US hospitals this week began using the IN.PACT Admiral drug-coated balloon (Medtronic plc) to treat patients with peripheral arterial disease in the superficial femoral and popliteal arteries.
Recently approved by the US FDA, the IN.PACT Admiral drug-coated balloon offers patients a new therapy option that has demonstrated the best clinical outcomes ever reported for this disease state and has been proven to reduce the need for costly repeat procedures that are commonly associated with other available interventional therapies.
The first uses of the new medical device following US FDA approval took place at New York-Presbyterian Hospital/Columbia University Medical Center by William Gray; Detroit Medical Center’s Harper Hospital by Mahir Elder; Yuma Regional Medical Center by Joseph Cardenas of the Heart Center of Yuma; and Terrebonne General Medical Center in Houma, by Craig Walker of Cardiovascular Institute of the South.
“As an investigator in the clinical trial that contributed to this device’s FDA approval, I have seen firsthand how well the IN.PACT Admiral drug-coated balloon works as a treatment for peripheral arterial disease in the upper leg,” said Gray.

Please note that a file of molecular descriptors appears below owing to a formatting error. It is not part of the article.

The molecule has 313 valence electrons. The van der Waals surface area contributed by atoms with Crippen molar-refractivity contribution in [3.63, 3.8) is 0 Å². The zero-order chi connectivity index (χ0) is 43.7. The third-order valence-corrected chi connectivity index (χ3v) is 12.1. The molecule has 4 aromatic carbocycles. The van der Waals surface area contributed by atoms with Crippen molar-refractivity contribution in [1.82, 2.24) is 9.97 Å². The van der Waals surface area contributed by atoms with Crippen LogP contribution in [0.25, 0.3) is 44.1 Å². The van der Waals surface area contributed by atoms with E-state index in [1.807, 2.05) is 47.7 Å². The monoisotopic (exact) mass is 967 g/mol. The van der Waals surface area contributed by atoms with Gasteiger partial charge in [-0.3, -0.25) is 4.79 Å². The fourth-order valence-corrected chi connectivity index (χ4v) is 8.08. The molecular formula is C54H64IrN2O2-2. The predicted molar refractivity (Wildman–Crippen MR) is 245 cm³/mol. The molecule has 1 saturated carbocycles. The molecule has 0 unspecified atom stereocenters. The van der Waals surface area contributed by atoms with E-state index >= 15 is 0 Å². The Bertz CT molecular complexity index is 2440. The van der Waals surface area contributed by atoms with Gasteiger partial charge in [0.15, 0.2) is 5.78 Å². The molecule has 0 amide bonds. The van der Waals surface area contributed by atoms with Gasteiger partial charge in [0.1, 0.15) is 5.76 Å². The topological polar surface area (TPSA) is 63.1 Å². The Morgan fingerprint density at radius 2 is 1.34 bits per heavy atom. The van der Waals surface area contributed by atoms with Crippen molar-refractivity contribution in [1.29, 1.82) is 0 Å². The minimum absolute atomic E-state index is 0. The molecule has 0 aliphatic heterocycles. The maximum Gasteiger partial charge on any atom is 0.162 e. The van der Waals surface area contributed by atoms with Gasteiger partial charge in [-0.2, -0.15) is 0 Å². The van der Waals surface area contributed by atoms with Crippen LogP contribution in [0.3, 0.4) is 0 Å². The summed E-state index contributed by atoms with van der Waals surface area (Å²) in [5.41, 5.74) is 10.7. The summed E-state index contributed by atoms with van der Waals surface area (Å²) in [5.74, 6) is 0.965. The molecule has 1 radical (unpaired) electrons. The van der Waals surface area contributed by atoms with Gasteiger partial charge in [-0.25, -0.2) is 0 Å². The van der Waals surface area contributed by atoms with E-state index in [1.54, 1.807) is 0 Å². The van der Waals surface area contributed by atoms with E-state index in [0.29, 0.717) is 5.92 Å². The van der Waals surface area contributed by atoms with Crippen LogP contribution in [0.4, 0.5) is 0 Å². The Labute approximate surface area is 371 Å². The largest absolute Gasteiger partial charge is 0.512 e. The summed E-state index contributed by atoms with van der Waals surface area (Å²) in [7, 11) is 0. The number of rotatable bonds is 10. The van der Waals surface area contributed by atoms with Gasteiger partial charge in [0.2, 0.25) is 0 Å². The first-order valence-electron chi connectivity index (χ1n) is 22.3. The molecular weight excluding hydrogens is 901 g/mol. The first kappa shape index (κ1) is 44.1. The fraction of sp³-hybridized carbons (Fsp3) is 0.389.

“Based on the trial results, which were recently published in the journal Circulation, I see the IN.PACT Admiral drug-coated balloon fast becoming a first-line therapy option for patients with this condition.”
The US launch of the IN.PACT Admiral begins about a week after Medtronic completed its acquisition of Covidien. This acquisition significantly expands Medtronic’s peripheral vascular sales force, which will facilitate access to the new device.
The IN.PACT Admiral DCB received the CE mark in 2009 and has been widely adopted by European physicians, leading the market with nearly 100,000 patients treated.